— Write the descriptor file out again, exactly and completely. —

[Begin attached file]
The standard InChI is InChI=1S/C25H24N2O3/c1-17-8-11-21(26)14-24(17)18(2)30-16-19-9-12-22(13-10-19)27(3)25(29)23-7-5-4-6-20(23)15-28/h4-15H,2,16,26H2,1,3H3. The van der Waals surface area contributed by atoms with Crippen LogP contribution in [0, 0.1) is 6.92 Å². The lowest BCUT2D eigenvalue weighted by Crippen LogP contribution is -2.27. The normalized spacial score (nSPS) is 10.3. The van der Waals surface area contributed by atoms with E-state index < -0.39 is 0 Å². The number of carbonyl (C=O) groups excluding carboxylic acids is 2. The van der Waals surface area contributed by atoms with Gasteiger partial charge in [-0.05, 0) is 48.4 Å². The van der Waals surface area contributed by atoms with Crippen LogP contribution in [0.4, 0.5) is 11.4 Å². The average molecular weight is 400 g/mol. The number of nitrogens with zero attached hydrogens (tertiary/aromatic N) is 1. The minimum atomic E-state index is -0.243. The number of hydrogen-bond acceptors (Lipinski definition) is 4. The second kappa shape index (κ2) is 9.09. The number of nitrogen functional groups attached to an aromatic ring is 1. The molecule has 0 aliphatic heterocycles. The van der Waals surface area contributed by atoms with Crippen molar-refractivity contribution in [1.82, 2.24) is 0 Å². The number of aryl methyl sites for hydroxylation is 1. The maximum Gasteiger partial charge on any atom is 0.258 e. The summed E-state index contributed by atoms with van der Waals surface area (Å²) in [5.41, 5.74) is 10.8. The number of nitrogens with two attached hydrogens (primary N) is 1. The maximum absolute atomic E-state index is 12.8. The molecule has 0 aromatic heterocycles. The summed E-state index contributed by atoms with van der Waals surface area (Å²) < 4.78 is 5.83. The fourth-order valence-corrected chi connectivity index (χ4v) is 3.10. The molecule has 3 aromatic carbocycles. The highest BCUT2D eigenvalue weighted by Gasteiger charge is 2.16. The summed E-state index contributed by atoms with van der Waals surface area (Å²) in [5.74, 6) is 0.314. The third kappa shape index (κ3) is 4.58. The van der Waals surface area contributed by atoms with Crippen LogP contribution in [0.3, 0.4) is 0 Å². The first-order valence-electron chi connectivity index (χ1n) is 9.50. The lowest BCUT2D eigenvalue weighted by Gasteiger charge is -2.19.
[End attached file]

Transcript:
The standard InChI is InChI=1S/C25H24N2O3/c1-17-8-11-21(26)14-24(17)18(2)30-16-19-9-12-22(13-10-19)27(3)25(29)23-7-5-4-6-20(23)15-28/h4-15H,2,16,26H2,1,3H3. The van der Waals surface area contributed by atoms with Crippen LogP contribution in [0, 0.1) is 6.92 Å². The lowest BCUT2D eigenvalue weighted by Crippen LogP contribution is -2.27. The normalized spacial score (nSPS) is 10.3. The van der Waals surface area contributed by atoms with E-state index < -0.39 is 0 Å². The number of carbonyl (C=O) groups excluding carboxylic acids is 2. The van der Waals surface area contributed by atoms with Gasteiger partial charge in [-0.05, 0) is 48.4 Å². The van der Waals surface area contributed by atoms with Crippen LogP contribution in [0.4, 0.5) is 11.4 Å². The average molecular weight is 400 g/mol. The number of nitrogens with zero attached hydrogens (tertiary/aromatic N) is 1. The minimum atomic E-state index is -0.243. The number of hydrogen-bond acceptors (Lipinski definition) is 4. The second kappa shape index (κ2) is 9.09. The number of nitrogen functional groups attached to an aromatic ring is 1. The molecule has 0 aliphatic heterocycles. The van der Waals surface area contributed by atoms with Crippen molar-refractivity contribution in [1.82, 2.24) is 0 Å². The number of aryl methyl sites for hydroxylation is 1. The maximum Gasteiger partial charge on any atom is 0.258 e. The summed E-state index contributed by atoms with van der Waals surface area (Å²) in [5.41, 5.74) is 10.8. The number of nitrogens with two attached hydrogens (primary N) is 1. The maximum absolute atomic E-state index is 12.8. The molecule has 0 aromatic heterocycles. The summed E-state index contributed by atoms with van der Waals surface area (Å²) < 4.78 is 5.83. The fourth-order valence-corrected chi connectivity index (χ4v) is 3.10. The molecule has 3 aromatic carbocycles. The highest BCUT2D eigenvalue weighted by Gasteiger charge is 2.16. The summed E-state index contributed by atoms with van der Waals surface area (Å²) in [5.74, 6) is 0.314. The third kappa shape index (κ3) is 4.58. The van der Waals surface area contributed by atoms with Crippen LogP contribution in [0.3, 0.4) is 0 Å². The first-order valence-electron chi connectivity index (χ1n) is 9.50. The lowest BCUT2D eigenvalue weighted by Gasteiger charge is -2.19.